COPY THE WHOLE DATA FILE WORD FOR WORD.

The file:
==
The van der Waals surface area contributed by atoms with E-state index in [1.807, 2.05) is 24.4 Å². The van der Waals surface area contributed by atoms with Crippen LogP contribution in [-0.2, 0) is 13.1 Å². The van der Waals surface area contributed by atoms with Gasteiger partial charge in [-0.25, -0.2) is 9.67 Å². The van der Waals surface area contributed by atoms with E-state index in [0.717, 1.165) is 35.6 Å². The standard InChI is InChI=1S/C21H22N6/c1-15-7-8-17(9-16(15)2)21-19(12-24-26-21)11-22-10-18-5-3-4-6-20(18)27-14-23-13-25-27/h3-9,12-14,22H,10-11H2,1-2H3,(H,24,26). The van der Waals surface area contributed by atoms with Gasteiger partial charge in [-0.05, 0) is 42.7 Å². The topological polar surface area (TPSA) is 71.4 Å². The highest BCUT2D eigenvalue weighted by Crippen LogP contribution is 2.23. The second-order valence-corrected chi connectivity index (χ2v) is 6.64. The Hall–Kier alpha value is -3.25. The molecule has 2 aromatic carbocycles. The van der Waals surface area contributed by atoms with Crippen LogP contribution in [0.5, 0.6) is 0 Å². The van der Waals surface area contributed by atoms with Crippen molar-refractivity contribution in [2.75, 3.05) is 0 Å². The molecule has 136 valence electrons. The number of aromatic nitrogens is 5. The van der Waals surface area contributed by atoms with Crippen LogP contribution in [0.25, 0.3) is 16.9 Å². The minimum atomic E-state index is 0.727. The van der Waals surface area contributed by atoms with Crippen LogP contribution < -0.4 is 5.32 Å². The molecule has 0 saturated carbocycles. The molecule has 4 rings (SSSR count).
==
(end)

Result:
The van der Waals surface area contributed by atoms with E-state index in [1.807, 2.05) is 24.4 Å². The van der Waals surface area contributed by atoms with Crippen LogP contribution in [-0.2, 0) is 13.1 Å². The van der Waals surface area contributed by atoms with Gasteiger partial charge in [-0.25, -0.2) is 9.67 Å². The van der Waals surface area contributed by atoms with E-state index in [0.717, 1.165) is 35.6 Å². The standard InChI is InChI=1S/C21H22N6/c1-15-7-8-17(9-16(15)2)21-19(12-24-26-21)11-22-10-18-5-3-4-6-20(18)27-14-23-13-25-27/h3-9,12-14,22H,10-11H2,1-2H3,(H,24,26). The van der Waals surface area contributed by atoms with Gasteiger partial charge in [-0.05, 0) is 42.7 Å². The topological polar surface area (TPSA) is 71.4 Å². The highest BCUT2D eigenvalue weighted by Crippen LogP contribution is 2.23. The second-order valence-corrected chi connectivity index (χ2v) is 6.64. The Hall–Kier alpha value is -3.25. The molecule has 2 aromatic carbocycles. The van der Waals surface area contributed by atoms with Crippen LogP contribution in [0.5, 0.6) is 0 Å². The van der Waals surface area contributed by atoms with Crippen molar-refractivity contribution in [2.75, 3.05) is 0 Å². The molecule has 136 valence electrons. The number of aromatic nitrogens is 5. The van der Waals surface area contributed by atoms with Crippen LogP contribution in [0.25, 0.3) is 16.9 Å². The minimum atomic E-state index is 0.727. The van der Waals surface area contributed by atoms with Crippen LogP contribution < -0.4 is 5.32 Å². The molecule has 0 saturated carbocycles. The molecule has 4 rings (SSSR count).